Everyone's least favorite hedge fund manager turned pharma CEO Martin Shkreli attended the big Forbes Healthcare event in New York City today, affording him the chance to parlay his recent infamy into a chance to rub shoulders with the big dogs in big pharma.
Because Martin is pretty much the most famous d-bag in the pharma game these days, Forbes even gave him an on-stage interview, a literal platform from which to prove that he is not the immature evil clown the press has mad him out to be.
Here's a taste - from Forbes - of how well that went...
Shkreli spoke at the Forbes Healthcare Summit during a 25-minute interview that was at turns fascinating, horrifying, and utterly compelling.
So, having Martin Shkreli at your healthcare summit is like inviting your charming psychopath neighbor to your dinner party? Pray tell.
How did he comport himself at this grownup corporate event?
Well sartorial churlishness - and the dope-ass 90s bowl cut - aside what did he, like, say?
For instance, did anybody ask the Turing Pharamceutical CEO how he felt about his wildly controversial decision to hike the cost of lifesaving drug Deraprim by 5,000% and then lied about his intention to lower it? Like what is his 20/20 hindsight in that area?
“I would have raised prices higher,” Shkreli vowed on Thursday, after being asked how he would re-do the past three months. “That’s my duty.”
Forbes did not disclose how many spit-takes were elicited from the crowd.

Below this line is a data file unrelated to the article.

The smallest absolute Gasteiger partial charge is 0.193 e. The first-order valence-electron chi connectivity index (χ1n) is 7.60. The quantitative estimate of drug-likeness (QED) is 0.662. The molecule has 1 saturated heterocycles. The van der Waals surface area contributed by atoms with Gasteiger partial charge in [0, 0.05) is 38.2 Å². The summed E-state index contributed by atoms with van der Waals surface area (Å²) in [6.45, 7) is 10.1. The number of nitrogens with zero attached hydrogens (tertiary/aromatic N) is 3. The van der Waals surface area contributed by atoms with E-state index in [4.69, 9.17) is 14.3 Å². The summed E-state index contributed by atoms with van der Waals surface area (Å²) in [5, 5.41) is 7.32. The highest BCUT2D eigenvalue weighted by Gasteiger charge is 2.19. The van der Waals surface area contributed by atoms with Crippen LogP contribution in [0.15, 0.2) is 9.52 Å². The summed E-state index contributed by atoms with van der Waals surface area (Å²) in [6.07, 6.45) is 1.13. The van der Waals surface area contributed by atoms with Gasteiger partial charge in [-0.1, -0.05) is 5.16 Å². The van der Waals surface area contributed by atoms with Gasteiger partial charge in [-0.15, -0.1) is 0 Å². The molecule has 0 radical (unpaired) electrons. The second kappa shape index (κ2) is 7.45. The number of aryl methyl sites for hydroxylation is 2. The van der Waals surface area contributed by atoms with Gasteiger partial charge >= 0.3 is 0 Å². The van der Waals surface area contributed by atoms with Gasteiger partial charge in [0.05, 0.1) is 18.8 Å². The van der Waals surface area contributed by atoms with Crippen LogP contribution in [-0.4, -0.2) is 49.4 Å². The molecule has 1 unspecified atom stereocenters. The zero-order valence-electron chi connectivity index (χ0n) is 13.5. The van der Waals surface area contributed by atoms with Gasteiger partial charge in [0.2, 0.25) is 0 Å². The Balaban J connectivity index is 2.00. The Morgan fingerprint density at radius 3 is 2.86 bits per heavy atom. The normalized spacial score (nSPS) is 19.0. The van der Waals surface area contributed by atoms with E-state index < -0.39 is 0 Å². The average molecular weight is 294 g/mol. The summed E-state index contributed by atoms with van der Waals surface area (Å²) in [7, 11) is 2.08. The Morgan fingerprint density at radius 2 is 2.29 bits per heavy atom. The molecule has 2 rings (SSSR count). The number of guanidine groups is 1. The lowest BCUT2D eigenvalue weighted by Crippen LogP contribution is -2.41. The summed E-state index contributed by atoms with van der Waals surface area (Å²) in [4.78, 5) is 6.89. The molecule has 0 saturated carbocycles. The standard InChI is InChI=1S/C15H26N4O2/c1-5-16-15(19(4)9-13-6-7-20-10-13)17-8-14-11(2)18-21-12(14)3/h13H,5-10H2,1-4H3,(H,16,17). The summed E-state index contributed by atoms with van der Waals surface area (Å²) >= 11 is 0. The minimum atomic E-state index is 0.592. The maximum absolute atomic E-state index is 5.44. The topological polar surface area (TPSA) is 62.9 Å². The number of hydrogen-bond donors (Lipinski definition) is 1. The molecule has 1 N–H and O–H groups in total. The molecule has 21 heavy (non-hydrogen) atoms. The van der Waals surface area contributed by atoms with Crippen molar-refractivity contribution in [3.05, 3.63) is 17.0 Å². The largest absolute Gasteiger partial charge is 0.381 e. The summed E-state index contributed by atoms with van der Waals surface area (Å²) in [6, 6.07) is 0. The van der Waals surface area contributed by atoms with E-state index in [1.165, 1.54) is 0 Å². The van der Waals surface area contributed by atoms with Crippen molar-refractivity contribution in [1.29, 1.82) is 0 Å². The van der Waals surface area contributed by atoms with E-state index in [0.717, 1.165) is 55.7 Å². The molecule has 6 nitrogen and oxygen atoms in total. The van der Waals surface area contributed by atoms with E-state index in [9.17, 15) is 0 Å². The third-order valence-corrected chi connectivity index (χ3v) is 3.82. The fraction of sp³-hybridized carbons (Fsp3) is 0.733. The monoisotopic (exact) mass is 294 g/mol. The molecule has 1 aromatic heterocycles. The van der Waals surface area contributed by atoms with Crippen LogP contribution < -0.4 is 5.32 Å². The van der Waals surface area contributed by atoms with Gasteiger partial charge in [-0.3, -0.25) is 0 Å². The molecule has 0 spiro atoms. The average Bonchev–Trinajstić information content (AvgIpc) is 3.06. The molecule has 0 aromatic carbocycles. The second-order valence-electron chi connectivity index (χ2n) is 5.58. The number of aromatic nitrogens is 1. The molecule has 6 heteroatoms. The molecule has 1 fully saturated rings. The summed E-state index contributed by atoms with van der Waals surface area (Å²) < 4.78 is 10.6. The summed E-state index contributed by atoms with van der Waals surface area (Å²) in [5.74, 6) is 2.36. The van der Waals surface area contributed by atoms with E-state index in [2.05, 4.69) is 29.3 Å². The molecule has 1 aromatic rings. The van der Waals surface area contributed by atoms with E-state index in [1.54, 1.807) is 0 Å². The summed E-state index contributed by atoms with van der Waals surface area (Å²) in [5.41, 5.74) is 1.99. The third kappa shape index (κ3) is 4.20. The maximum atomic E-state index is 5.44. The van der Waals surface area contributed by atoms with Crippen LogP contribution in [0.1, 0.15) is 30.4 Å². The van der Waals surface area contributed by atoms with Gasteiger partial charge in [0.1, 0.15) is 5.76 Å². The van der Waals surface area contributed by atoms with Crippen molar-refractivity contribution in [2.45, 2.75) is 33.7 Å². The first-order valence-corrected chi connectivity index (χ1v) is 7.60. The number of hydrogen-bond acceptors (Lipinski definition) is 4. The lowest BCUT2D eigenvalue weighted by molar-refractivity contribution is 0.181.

And then Martin elaborated:
“I think healthcare prices are inelastic. I could have raised [the price of Deraprim] higher for my shareholders, which is my primary duty. Again - no one wants to say it, no one's proud of it - but this is a capitalist society, capitalist system with capitalist rules, and my shareholders expect me to maximize profits. Not minimize them, or go half, or go 70%, but to go to 100% of the profit curve that we’re all taught in MBA class.”
While there is a lot to unpack from that, we're going to take the easy route and giggle at the "MBA class" part because its a funny malapropism... and also because Martin Shkreli doesn't have an MBA so it's a malapropism with no basis in fact.
We'll also dive a bit into the "no one wants to say it, no one's proud of it" part because - according to BI - executives from Celgene, Pfizer, Regeneron and GlaxoSmithKline were in the audience and they were very ready to talk about how very not proud they are of Martin Shkreli...
Andrew Witty, CEO of GlaxoSmithKline described Turing's move as "disturbing," saying that its sucking up resources that should be used on more innovative, new medications.
See, Forbes? Psychopath at the dinner party...
“We do some pretty crappy things,” Regeneron CEO Leonard S. Schleifer admitted. Still, “he’s not in the same business as we are.
To wit, "Pharamaceutical executives do terrible sh!t to people all the time, but this Shkreli guy?... TOTAL f@cking a$$hole."
But Shkreli also had to contend with some other fellow pharma workers. Answering a question about his falling out with ExpressScripts, which decided to distance itself from Turing and Deraprim by ending their relationship entirely.
Herper pushed Shkreli on whether his actions and outspoken nature had cost his company business. Express Scripts recently dropped Daraprim from its formulary in favor of a competitor, for instance.
But Shkreli didn’t think so. “Hasn’t hurt us one bit,” he said, suggesting that Turing is working on a deal with a major pharmaceutical company to acquire a new drug.
And although the company eventually went with Turing’s competitor, “Express Scripts emailed me the other day, begging for our business,” Shkreli added.
(An Express Scripts executive in the crowd disagreed with Shkreli’s recounting of events.)
And therein lies Martin Shkreli's biggest problem; When he talks, people can hear him.